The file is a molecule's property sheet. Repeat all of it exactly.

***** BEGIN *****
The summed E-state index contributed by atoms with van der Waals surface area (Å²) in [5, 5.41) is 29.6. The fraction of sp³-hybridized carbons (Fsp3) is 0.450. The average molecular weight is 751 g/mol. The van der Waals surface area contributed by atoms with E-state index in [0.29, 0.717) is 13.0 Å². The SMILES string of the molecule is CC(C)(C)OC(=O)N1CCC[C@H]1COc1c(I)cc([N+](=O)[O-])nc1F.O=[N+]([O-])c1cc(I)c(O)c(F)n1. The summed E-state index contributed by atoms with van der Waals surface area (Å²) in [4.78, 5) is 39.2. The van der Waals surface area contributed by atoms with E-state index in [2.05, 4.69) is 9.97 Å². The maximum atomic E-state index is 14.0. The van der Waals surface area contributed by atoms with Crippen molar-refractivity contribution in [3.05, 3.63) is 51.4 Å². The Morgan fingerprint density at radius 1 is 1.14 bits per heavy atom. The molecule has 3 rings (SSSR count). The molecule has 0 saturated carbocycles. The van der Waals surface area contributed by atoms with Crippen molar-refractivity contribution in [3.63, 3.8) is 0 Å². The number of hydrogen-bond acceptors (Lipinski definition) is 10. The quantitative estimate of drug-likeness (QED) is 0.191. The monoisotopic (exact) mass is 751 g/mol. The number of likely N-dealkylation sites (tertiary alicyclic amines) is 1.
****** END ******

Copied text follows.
The summed E-state index contributed by atoms with van der Waals surface area (Å²) in [5, 5.41) is 29.6. The fraction of sp³-hybridized carbons (Fsp3) is 0.450. The average molecular weight is 751 g/mol. The van der Waals surface area contributed by atoms with E-state index in [0.29, 0.717) is 13.0 Å². The SMILES string of the molecule is CC(C)(C)OC(=O)N1CCC[C@H]1COc1c(I)cc([N+](=O)[O-])nc1F.O=[N+]([O-])c1cc(I)c(O)c(F)n1. The summed E-state index contributed by atoms with van der Waals surface area (Å²) in [4.78, 5) is 39.2. The van der Waals surface area contributed by atoms with E-state index in [2.05, 4.69) is 9.97 Å². The maximum atomic E-state index is 14.0. The van der Waals surface area contributed by atoms with Crippen molar-refractivity contribution in [3.05, 3.63) is 51.4 Å². The Morgan fingerprint density at radius 1 is 1.14 bits per heavy atom. The molecule has 3 rings (SSSR count). The molecule has 0 saturated carbocycles. The van der Waals surface area contributed by atoms with Crippen molar-refractivity contribution in [3.63, 3.8) is 0 Å². The number of hydrogen-bond acceptors (Lipinski definition) is 10. The quantitative estimate of drug-likeness (QED) is 0.191. The monoisotopic (exact) mass is 751 g/mol. The number of likely N-dealkylation sites (tertiary alicyclic amines) is 1.